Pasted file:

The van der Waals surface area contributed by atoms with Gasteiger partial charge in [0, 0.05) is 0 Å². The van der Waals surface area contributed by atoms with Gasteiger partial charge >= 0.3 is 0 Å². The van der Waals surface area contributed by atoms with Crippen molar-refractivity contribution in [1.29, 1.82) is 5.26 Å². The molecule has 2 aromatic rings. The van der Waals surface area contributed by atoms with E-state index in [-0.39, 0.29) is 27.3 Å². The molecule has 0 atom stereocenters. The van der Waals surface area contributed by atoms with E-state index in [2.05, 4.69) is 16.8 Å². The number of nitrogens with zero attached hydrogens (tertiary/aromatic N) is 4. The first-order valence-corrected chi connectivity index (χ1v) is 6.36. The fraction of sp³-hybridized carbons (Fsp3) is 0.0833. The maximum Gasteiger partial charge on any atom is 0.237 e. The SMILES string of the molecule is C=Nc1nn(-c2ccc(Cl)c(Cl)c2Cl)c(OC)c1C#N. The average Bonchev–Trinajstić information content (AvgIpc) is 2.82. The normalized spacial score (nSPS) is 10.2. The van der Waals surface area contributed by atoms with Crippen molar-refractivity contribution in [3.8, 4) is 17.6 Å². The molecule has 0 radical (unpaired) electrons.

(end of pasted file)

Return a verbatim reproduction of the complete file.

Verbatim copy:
The van der Waals surface area contributed by atoms with Gasteiger partial charge in [0, 0.05) is 0 Å². The van der Waals surface area contributed by atoms with Gasteiger partial charge >= 0.3 is 0 Å². The van der Waals surface area contributed by atoms with Crippen molar-refractivity contribution in [1.29, 1.82) is 5.26 Å². The molecule has 2 aromatic rings. The van der Waals surface area contributed by atoms with E-state index in [-0.39, 0.29) is 27.3 Å². The molecule has 0 atom stereocenters. The van der Waals surface area contributed by atoms with E-state index in [2.05, 4.69) is 16.8 Å². The number of nitrogens with zero attached hydrogens (tertiary/aromatic N) is 4. The first-order valence-corrected chi connectivity index (χ1v) is 6.36. The fraction of sp³-hybridized carbons (Fsp3) is 0.0833. The maximum Gasteiger partial charge on any atom is 0.237 e. The SMILES string of the molecule is C=Nc1nn(-c2ccc(Cl)c(Cl)c2Cl)c(OC)c1C#N. The average Bonchev–Trinajstić information content (AvgIpc) is 2.82. The normalized spacial score (nSPS) is 10.2. The van der Waals surface area contributed by atoms with Crippen molar-refractivity contribution in [3.8, 4) is 17.6 Å². The molecule has 0 radical (unpaired) electrons.